Innovative dystopias

An essay by Matt Stoller called “Profit-Driven Surveillance and the Spectrum of Freedom” on Naked Capitalism looks at the way that analytics, real-time tracking, and the for-profit prison and debt industry combine to produce a dystopia: “In fact, whether you are tracked because you get a discount on your auto insurance or whether you have broken some arbitrary rule or fit in a non-mainstream class of person, innovation in technology and autocratic organizational forms means that there will be a whole new category of constraints on freedom.”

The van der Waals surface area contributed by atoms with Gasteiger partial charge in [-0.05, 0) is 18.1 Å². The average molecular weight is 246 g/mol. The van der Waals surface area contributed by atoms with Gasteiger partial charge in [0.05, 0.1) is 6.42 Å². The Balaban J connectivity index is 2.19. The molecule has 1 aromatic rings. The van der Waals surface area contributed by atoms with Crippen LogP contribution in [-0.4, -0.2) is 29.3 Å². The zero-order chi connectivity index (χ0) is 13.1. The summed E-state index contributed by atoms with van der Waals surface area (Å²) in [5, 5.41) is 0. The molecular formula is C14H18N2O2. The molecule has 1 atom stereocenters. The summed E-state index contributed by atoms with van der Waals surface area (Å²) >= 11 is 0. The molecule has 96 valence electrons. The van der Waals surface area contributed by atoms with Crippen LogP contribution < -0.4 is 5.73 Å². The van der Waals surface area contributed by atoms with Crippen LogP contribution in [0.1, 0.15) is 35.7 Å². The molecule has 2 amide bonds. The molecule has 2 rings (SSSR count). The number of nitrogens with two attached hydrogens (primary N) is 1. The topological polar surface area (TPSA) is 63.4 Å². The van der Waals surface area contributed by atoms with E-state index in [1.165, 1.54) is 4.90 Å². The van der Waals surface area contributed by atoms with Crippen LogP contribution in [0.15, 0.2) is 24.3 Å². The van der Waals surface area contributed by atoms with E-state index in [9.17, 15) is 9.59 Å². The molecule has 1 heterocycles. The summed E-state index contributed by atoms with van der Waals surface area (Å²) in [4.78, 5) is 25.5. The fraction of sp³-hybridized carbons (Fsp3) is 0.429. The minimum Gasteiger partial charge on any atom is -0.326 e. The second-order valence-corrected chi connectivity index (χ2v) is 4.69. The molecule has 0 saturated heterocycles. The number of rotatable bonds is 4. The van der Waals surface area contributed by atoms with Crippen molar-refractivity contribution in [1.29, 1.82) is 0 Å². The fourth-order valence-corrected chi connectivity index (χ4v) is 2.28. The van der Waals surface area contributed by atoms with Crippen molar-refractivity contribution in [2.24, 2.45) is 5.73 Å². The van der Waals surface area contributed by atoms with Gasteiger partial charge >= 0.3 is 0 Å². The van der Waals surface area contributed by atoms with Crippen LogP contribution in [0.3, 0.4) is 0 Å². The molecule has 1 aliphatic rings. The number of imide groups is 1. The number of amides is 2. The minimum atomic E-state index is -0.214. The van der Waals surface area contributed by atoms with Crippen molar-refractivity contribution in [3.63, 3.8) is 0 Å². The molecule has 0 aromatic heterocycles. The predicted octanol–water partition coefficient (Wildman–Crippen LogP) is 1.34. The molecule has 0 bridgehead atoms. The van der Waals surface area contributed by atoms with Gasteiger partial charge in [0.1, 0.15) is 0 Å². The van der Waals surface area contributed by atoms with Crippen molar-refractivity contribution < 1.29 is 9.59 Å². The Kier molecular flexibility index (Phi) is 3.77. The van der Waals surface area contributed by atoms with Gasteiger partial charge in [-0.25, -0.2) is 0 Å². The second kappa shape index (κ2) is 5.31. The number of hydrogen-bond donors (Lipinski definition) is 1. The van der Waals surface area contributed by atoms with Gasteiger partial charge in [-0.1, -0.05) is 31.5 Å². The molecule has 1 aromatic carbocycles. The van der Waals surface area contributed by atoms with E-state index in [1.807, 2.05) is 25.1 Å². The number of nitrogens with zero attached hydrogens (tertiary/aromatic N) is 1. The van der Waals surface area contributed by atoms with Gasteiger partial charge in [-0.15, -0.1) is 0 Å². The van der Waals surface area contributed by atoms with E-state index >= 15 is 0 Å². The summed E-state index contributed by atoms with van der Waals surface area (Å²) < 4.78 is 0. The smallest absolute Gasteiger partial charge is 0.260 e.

There are innovations in injustice that could accompany these products. Traditional illicit corporate profit-taking has been about denying certain products to segmented groups of people – segregation in housing, lower quality of medical care for ethnic and gender groups, predatory lending etc. But technology has now opened up a new model of profit-taking – if a company knows where you go, who you talk to, what you buy and eat, and your medical history, then it can charge you premium pricing by denying you exactly what *you* want. It can bypass your ethnographic group, and focus on tolling off component parts of what you as an individual want.